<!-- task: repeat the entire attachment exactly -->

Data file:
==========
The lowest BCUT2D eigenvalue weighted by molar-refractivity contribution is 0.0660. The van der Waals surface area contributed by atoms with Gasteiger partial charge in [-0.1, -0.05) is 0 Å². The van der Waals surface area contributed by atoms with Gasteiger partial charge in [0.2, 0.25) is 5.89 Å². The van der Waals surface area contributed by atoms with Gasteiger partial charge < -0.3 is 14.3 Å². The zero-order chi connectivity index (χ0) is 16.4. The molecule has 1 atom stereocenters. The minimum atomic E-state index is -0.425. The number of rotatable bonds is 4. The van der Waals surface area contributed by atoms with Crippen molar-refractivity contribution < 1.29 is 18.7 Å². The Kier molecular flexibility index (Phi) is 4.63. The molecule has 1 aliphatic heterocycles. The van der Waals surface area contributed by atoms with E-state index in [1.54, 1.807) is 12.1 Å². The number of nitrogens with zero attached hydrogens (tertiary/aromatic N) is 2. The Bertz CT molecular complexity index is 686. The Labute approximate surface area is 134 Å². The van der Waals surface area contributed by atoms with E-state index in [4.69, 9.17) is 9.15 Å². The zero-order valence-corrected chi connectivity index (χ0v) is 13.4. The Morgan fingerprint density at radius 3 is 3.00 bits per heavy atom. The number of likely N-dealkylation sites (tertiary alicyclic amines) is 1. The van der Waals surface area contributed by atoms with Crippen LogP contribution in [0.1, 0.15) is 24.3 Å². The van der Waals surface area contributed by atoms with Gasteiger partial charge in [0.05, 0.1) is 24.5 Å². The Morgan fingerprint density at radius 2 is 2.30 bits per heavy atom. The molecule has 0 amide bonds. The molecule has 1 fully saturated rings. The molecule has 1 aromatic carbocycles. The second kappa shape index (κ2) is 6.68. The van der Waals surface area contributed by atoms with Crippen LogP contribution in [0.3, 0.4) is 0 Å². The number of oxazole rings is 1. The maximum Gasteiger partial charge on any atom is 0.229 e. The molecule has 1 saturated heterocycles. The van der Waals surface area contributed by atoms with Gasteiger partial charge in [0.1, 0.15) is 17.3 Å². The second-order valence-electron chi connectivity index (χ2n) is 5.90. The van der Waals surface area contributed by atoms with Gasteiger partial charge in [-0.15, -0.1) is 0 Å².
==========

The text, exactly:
The lowest BCUT2D eigenvalue weighted by molar-refractivity contribution is 0.0660. The van der Waals surface area contributed by atoms with Gasteiger partial charge in [-0.1, -0.05) is 0 Å². The van der Waals surface area contributed by atoms with Gasteiger partial charge in [0.2, 0.25) is 5.89 Å². The van der Waals surface area contributed by atoms with Gasteiger partial charge < -0.3 is 14.3 Å². The zero-order chi connectivity index (χ0) is 16.4. The molecule has 1 atom stereocenters. The minimum atomic E-state index is -0.425. The number of rotatable bonds is 4. The van der Waals surface area contributed by atoms with Crippen molar-refractivity contribution < 1.29 is 18.7 Å². The Kier molecular flexibility index (Phi) is 4.63. The molecule has 1 aliphatic heterocycles. The van der Waals surface area contributed by atoms with E-state index in [1.54, 1.807) is 12.1 Å². The number of nitrogens with zero attached hydrogens (tertiary/aromatic N) is 2. The Bertz CT molecular complexity index is 686. The Labute approximate surface area is 134 Å². The van der Waals surface area contributed by atoms with E-state index in [4.69, 9.17) is 9.15 Å². The zero-order valence-corrected chi connectivity index (χ0v) is 13.4. The Morgan fingerprint density at radius 3 is 3.00 bits per heavy atom. The number of likely N-dealkylation sites (tertiary alicyclic amines) is 1. The van der Waals surface area contributed by atoms with Crippen LogP contribution in [0.1, 0.15) is 24.3 Å². The van der Waals surface area contributed by atoms with Gasteiger partial charge in [0.05, 0.1) is 24.5 Å². The Morgan fingerprint density at radius 2 is 2.30 bits per heavy atom. The molecule has 0 amide bonds. The molecule has 1 fully saturated rings. The molecule has 1 aromatic carbocycles. The second kappa shape index (κ2) is 6.68. The van der Waals surface area contributed by atoms with Crippen LogP contribution in [0.3, 0.4) is 0 Å². The number of oxazole rings is 1. The maximum Gasteiger partial charge on any atom is 0.229 e. The molecule has 1 saturated heterocycles. The van der Waals surface area contributed by atoms with Gasteiger partial charge in [0.1, 0.15) is 17.3 Å². The second-order valence-electron chi connectivity index (χ2n) is 5.90. The van der Waals surface area contributed by atoms with Gasteiger partial charge in [-0.15, -0.1) is 0 Å².